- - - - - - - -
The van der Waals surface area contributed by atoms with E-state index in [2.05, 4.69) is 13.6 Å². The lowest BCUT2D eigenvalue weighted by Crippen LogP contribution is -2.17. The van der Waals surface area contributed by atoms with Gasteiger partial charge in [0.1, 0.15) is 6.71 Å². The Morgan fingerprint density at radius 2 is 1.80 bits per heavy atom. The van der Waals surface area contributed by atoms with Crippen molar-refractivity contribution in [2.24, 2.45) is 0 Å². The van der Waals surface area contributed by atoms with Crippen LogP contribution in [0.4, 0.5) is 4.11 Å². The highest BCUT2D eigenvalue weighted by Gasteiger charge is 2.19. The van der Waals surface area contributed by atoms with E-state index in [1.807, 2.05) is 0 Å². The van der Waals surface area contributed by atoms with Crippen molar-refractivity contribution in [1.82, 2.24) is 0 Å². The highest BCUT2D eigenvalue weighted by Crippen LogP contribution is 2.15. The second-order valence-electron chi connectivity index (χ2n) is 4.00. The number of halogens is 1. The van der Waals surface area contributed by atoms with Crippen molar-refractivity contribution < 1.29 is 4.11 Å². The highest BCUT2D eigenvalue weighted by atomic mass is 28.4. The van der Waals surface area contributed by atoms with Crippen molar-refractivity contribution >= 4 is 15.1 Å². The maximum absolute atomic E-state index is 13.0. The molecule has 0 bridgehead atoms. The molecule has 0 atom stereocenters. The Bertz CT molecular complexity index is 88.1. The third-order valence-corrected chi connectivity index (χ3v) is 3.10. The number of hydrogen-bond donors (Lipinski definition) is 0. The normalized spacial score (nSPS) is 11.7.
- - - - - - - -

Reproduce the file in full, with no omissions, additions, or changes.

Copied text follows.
The van der Waals surface area contributed by atoms with E-state index in [2.05, 4.69) is 13.6 Å². The lowest BCUT2D eigenvalue weighted by Crippen LogP contribution is -2.17. The van der Waals surface area contributed by atoms with Gasteiger partial charge in [0.1, 0.15) is 6.71 Å². The Morgan fingerprint density at radius 2 is 1.80 bits per heavy atom. The van der Waals surface area contributed by atoms with Crippen molar-refractivity contribution in [2.24, 2.45) is 0 Å². The van der Waals surface area contributed by atoms with Crippen LogP contribution in [0.4, 0.5) is 4.11 Å². The highest BCUT2D eigenvalue weighted by Gasteiger charge is 2.19. The van der Waals surface area contributed by atoms with E-state index in [1.807, 2.05) is 0 Å². The van der Waals surface area contributed by atoms with Crippen molar-refractivity contribution in [1.82, 2.24) is 0 Å². The highest BCUT2D eigenvalue weighted by Crippen LogP contribution is 2.15. The second-order valence-electron chi connectivity index (χ2n) is 4.00. The number of halogens is 1. The van der Waals surface area contributed by atoms with Crippen molar-refractivity contribution < 1.29 is 4.11 Å². The highest BCUT2D eigenvalue weighted by atomic mass is 28.4. The van der Waals surface area contributed by atoms with Crippen molar-refractivity contribution >= 4 is 15.1 Å². The maximum absolute atomic E-state index is 13.0. The molecule has 0 bridgehead atoms. The molecule has 0 atom stereocenters. The Bertz CT molecular complexity index is 88.1. The third-order valence-corrected chi connectivity index (χ3v) is 3.10. The number of hydrogen-bond donors (Lipinski definition) is 0. The normalized spacial score (nSPS) is 11.7.